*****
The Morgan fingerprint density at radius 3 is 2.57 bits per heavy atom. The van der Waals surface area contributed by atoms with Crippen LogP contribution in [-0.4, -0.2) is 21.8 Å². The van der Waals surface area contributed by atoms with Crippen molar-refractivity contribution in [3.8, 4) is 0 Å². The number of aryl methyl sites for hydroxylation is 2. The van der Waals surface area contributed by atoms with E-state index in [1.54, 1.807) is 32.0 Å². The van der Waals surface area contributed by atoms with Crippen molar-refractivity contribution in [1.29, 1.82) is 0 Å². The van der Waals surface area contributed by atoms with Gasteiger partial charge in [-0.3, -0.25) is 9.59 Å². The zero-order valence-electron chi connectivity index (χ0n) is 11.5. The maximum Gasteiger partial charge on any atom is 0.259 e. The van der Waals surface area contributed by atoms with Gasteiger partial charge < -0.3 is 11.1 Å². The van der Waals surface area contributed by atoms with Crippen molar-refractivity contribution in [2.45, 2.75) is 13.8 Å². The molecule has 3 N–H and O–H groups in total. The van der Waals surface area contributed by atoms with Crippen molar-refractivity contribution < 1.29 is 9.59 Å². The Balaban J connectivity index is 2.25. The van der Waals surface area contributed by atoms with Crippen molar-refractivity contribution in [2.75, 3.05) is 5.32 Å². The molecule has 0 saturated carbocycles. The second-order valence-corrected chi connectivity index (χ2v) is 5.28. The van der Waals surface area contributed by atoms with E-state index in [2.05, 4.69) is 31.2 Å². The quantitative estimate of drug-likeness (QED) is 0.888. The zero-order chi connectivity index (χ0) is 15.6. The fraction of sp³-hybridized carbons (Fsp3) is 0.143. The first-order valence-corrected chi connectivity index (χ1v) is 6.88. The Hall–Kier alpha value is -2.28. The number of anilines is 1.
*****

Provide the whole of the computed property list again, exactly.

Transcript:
The Morgan fingerprint density at radius 3 is 2.57 bits per heavy atom. The van der Waals surface area contributed by atoms with Crippen LogP contribution in [-0.4, -0.2) is 21.8 Å². The van der Waals surface area contributed by atoms with Crippen molar-refractivity contribution in [3.8, 4) is 0 Å². The number of aryl methyl sites for hydroxylation is 2. The van der Waals surface area contributed by atoms with E-state index in [1.54, 1.807) is 32.0 Å². The van der Waals surface area contributed by atoms with Crippen molar-refractivity contribution in [1.29, 1.82) is 0 Å². The van der Waals surface area contributed by atoms with Gasteiger partial charge in [-0.3, -0.25) is 9.59 Å². The zero-order valence-electron chi connectivity index (χ0n) is 11.5. The maximum Gasteiger partial charge on any atom is 0.259 e. The van der Waals surface area contributed by atoms with Gasteiger partial charge < -0.3 is 11.1 Å². The van der Waals surface area contributed by atoms with Crippen molar-refractivity contribution in [2.45, 2.75) is 13.8 Å². The molecule has 3 N–H and O–H groups in total. The van der Waals surface area contributed by atoms with Crippen molar-refractivity contribution < 1.29 is 9.59 Å². The Balaban J connectivity index is 2.25. The van der Waals surface area contributed by atoms with Crippen molar-refractivity contribution in [2.75, 3.05) is 5.32 Å². The molecule has 0 saturated carbocycles. The second-order valence-corrected chi connectivity index (χ2v) is 5.28. The van der Waals surface area contributed by atoms with E-state index in [2.05, 4.69) is 31.2 Å². The quantitative estimate of drug-likeness (QED) is 0.888. The zero-order chi connectivity index (χ0) is 15.6. The fraction of sp³-hybridized carbons (Fsp3) is 0.143. The first-order valence-corrected chi connectivity index (χ1v) is 6.88. The Hall–Kier alpha value is -2.28. The number of anilines is 1.